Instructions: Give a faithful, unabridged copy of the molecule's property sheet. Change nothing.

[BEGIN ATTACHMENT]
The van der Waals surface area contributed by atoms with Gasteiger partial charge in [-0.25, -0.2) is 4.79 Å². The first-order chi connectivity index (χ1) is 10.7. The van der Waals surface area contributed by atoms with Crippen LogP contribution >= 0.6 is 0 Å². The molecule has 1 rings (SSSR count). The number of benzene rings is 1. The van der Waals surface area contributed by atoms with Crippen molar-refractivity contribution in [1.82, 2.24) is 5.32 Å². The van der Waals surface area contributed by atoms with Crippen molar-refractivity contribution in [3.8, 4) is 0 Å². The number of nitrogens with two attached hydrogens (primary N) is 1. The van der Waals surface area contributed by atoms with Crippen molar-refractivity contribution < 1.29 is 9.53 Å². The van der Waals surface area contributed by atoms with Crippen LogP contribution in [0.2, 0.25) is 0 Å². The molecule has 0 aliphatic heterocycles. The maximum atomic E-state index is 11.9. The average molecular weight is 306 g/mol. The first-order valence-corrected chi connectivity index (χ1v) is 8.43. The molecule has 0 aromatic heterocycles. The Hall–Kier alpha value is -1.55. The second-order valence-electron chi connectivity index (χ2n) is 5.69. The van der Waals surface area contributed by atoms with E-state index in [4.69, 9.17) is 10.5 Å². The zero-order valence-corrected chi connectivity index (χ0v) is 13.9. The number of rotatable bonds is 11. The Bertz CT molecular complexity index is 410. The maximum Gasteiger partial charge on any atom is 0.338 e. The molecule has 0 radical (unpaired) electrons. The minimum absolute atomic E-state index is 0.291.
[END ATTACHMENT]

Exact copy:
The van der Waals surface area contributed by atoms with Gasteiger partial charge in [-0.25, -0.2) is 4.79 Å². The first-order chi connectivity index (χ1) is 10.7. The van der Waals surface area contributed by atoms with Crippen LogP contribution >= 0.6 is 0 Å². The molecule has 1 rings (SSSR count). The number of benzene rings is 1. The van der Waals surface area contributed by atoms with Crippen molar-refractivity contribution in [1.82, 2.24) is 5.32 Å². The van der Waals surface area contributed by atoms with Crippen molar-refractivity contribution in [3.8, 4) is 0 Å². The number of nitrogens with two attached hydrogens (primary N) is 1. The van der Waals surface area contributed by atoms with Crippen molar-refractivity contribution < 1.29 is 9.53 Å². The van der Waals surface area contributed by atoms with Crippen LogP contribution in [0.2, 0.25) is 0 Å². The molecule has 0 aliphatic heterocycles. The maximum atomic E-state index is 11.9. The average molecular weight is 306 g/mol. The first-order valence-corrected chi connectivity index (χ1v) is 8.43. The molecule has 0 aromatic heterocycles. The Hall–Kier alpha value is -1.55. The second-order valence-electron chi connectivity index (χ2n) is 5.69. The van der Waals surface area contributed by atoms with E-state index in [4.69, 9.17) is 10.5 Å². The zero-order valence-corrected chi connectivity index (χ0v) is 13.9. The number of rotatable bonds is 11. The Bertz CT molecular complexity index is 410. The maximum Gasteiger partial charge on any atom is 0.338 e. The molecule has 0 radical (unpaired) electrons. The minimum absolute atomic E-state index is 0.291.